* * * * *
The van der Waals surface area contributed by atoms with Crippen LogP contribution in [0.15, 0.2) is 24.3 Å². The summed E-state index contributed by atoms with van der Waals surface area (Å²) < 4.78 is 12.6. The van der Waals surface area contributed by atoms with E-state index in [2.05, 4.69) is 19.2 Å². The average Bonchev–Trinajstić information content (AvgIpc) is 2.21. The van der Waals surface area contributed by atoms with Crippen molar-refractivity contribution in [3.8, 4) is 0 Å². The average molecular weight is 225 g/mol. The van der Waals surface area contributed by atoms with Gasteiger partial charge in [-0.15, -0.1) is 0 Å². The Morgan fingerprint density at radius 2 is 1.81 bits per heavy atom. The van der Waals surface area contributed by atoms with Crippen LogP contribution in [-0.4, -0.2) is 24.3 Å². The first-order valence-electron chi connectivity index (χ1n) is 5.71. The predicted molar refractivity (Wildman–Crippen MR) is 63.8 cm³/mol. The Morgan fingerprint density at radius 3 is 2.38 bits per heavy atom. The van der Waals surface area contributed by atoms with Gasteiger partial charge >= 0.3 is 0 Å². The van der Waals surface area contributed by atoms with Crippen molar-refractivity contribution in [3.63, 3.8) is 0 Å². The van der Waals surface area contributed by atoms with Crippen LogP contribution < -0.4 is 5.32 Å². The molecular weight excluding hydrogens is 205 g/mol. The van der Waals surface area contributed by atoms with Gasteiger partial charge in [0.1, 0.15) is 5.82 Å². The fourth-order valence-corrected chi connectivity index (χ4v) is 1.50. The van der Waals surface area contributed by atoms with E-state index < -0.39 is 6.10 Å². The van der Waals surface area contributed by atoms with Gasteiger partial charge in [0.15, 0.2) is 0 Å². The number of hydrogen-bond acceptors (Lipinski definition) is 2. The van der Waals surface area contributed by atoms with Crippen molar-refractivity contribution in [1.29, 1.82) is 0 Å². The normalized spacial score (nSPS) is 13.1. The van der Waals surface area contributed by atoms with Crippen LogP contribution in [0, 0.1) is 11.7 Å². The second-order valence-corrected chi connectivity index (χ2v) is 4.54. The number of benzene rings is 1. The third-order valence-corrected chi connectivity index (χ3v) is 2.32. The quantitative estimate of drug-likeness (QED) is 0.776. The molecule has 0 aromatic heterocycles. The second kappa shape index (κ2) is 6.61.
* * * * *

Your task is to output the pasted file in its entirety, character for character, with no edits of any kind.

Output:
The van der Waals surface area contributed by atoms with Crippen LogP contribution in [0.15, 0.2) is 24.3 Å². The summed E-state index contributed by atoms with van der Waals surface area (Å²) < 4.78 is 12.6. The van der Waals surface area contributed by atoms with E-state index in [2.05, 4.69) is 19.2 Å². The average Bonchev–Trinajstić information content (AvgIpc) is 2.21. The van der Waals surface area contributed by atoms with Crippen molar-refractivity contribution in [3.8, 4) is 0 Å². The average molecular weight is 225 g/mol. The van der Waals surface area contributed by atoms with Gasteiger partial charge in [-0.15, -0.1) is 0 Å². The Morgan fingerprint density at radius 2 is 1.81 bits per heavy atom. The van der Waals surface area contributed by atoms with Crippen LogP contribution in [-0.4, -0.2) is 24.3 Å². The first-order valence-electron chi connectivity index (χ1n) is 5.71. The predicted molar refractivity (Wildman–Crippen MR) is 63.8 cm³/mol. The Morgan fingerprint density at radius 3 is 2.38 bits per heavy atom. The van der Waals surface area contributed by atoms with Gasteiger partial charge >= 0.3 is 0 Å². The van der Waals surface area contributed by atoms with Crippen molar-refractivity contribution in [3.63, 3.8) is 0 Å². The van der Waals surface area contributed by atoms with Crippen LogP contribution < -0.4 is 5.32 Å². The molecular weight excluding hydrogens is 205 g/mol. The van der Waals surface area contributed by atoms with Gasteiger partial charge in [0.1, 0.15) is 5.82 Å². The fourth-order valence-corrected chi connectivity index (χ4v) is 1.50. The van der Waals surface area contributed by atoms with E-state index < -0.39 is 6.10 Å². The van der Waals surface area contributed by atoms with Gasteiger partial charge in [0.15, 0.2) is 0 Å². The number of hydrogen-bond acceptors (Lipinski definition) is 2. The van der Waals surface area contributed by atoms with Crippen molar-refractivity contribution in [1.29, 1.82) is 0 Å². The normalized spacial score (nSPS) is 13.1. The van der Waals surface area contributed by atoms with Crippen LogP contribution in [0, 0.1) is 11.7 Å². The second-order valence-corrected chi connectivity index (χ2v) is 4.54. The number of benzene rings is 1. The third-order valence-corrected chi connectivity index (χ3v) is 2.32. The quantitative estimate of drug-likeness (QED) is 0.776. The molecule has 0 aromatic heterocycles. The second kappa shape index (κ2) is 6.61.